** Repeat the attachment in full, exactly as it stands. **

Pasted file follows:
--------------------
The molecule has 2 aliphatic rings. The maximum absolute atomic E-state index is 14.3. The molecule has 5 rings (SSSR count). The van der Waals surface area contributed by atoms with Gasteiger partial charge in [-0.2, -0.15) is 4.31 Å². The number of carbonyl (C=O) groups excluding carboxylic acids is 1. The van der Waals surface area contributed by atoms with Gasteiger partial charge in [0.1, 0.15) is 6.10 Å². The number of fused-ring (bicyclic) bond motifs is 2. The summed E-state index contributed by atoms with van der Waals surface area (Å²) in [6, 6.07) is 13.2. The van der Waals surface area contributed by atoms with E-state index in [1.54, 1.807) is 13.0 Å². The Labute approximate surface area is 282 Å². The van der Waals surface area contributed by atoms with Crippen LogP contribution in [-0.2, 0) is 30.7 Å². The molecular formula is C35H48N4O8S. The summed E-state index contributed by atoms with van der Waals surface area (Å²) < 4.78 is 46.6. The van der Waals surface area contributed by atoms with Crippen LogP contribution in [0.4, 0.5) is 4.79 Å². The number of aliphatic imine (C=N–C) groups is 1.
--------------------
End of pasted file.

The molecule has 2 aliphatic rings. The maximum absolute atomic E-state index is 14.3. The molecule has 5 rings (SSSR count). The van der Waals surface area contributed by atoms with Gasteiger partial charge in [-0.2, -0.15) is 4.31 Å². The number of carbonyl (C=O) groups excluding carboxylic acids is 1. The van der Waals surface area contributed by atoms with Gasteiger partial charge in [0.1, 0.15) is 6.10 Å². The number of fused-ring (bicyclic) bond motifs is 2. The summed E-state index contributed by atoms with van der Waals surface area (Å²) in [6, 6.07) is 13.2. The van der Waals surface area contributed by atoms with E-state index in [1.54, 1.807) is 13.0 Å². The Labute approximate surface area is 282 Å². The van der Waals surface area contributed by atoms with Crippen LogP contribution in [-0.2, 0) is 30.7 Å². The molecular formula is C35H48N4O8S. The summed E-state index contributed by atoms with van der Waals surface area (Å²) < 4.78 is 46.6. The van der Waals surface area contributed by atoms with Crippen LogP contribution in [0.4, 0.5) is 4.79 Å². The number of aliphatic imine (C=N–C) groups is 1.